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German steel prices to increase, production ramp ups expected: Platts Jan survey

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German steel prices to increase, production ramp ups expected: Platts Jan survey


Price rally to continue

Material shortage main issue

Hopes for capacity increases

  • Author
  • Laura Varriale    Amanda Flint
  • Editor
  • Kshitiz Goliya
  • Commodity
  • Metals

London — Pricing sentiment remained bullish in the German steel market for January, data from the monthly steel sentiment survey by S&P Global Platts showed, with all participants expecting increases in both steel and raw material costs, and most respondents optimistic about capacity ramp-ups in the near-term.

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Production levels are expected to increase, sources said, as more blast furnaces are expected to restart in the first quarter of 2021, although maintenance issues at some European mills could lead to potential delays.

In the survey of German producers, distributors, and traders conducted at the beginning of January, the index for steel price development was at 91, the same as December's survey, indicating expectations of a substantial increase (an index of 50 indicates stability).

Traders and producers were bullish across the board for December at 85 and 97. This was in line with November's data, with traders at 87.50 and producers slightly lower at 85. All market participants surveyed expected prolonged increases over the next several weeks.

Tight capacity

Sources said the increase in prices was driven by the shortage of steel in the market, with mills sold out for Q1. Customers are now awaiting offers for the beginning of April, with Q2 orders expected for June-July delivery.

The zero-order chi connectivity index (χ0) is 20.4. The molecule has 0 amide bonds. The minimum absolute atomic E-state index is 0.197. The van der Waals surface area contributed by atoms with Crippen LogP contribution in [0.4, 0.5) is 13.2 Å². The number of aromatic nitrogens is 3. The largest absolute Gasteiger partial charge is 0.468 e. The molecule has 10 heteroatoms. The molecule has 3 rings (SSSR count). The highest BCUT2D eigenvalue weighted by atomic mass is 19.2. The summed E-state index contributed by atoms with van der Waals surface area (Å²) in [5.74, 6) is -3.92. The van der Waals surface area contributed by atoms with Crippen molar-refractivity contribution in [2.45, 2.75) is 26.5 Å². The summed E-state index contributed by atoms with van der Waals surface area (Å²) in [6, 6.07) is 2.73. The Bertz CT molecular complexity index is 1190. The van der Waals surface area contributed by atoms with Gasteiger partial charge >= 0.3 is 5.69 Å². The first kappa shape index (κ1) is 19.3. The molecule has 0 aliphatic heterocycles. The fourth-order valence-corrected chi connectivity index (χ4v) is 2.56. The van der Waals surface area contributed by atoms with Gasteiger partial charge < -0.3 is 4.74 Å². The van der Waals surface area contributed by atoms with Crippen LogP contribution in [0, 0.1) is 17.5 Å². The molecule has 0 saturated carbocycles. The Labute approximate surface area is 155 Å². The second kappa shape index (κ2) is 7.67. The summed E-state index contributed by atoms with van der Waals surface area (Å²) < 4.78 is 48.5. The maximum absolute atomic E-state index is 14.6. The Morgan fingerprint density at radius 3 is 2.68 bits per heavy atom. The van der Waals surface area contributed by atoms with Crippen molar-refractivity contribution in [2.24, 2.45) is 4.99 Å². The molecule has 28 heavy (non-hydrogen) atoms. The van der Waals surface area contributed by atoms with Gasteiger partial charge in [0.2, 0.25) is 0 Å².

Hot-rolled coil and hot-dipped galvanized products were extremely hard to purchase due to substantial automotive demand, extended lead times and expensive import offers leaving buyers with few purchasing outlets.

Since the start of December, Northern European hot-rolled coil prices increased by 21% month on month, and in Italy, hot-rolled coil prices went up by 25%.

Inventory expectations were a bit higher for January, with respondents pointing mostly to slight decrease in available stocks at 43, compared to December's overall index at 20. Traders and producers expected a smaller decrease at 40 and 46 respectively, indicating the longevity of ongoing steel capacity issues.

A European service center source said inventories would be a bit higher than they were in December.

"What's important is that we have a good number of orders for future. We are scared because we ordered so much [in November-December] so we'll receive a lot of material in Q2."

A German mill source said that only economic shutdowns -- similar to when the pandemic hit early last year -- would stop the price surge. Economic shutdowns are currently under political discussion as Germany struggles to contain COVID-19 cases.

Increased capacity expected in Q1

Several market sources have said that blast furnaces at mills in Gent, Bremen and Dunkerque have already returned to full production this month. According to the survey, output for January was higher at 68, compared with December's 53.

Producers were the most bullish at 75 on a future ramp-up in production and the trading/distribution sector pointed toward an increase of 60.

A Benelux buying source said there would be more imports into the EU during Q1, as well as additional capacity coming online, suggesting a "better balance between offers and customer demand."

The metals processing industry was struggling with capacity shortage as the processors wait for material from the mills to process and deliver to end-users. The industry has expanded from flat steel to long steel as well, according to German steel processing association WSM.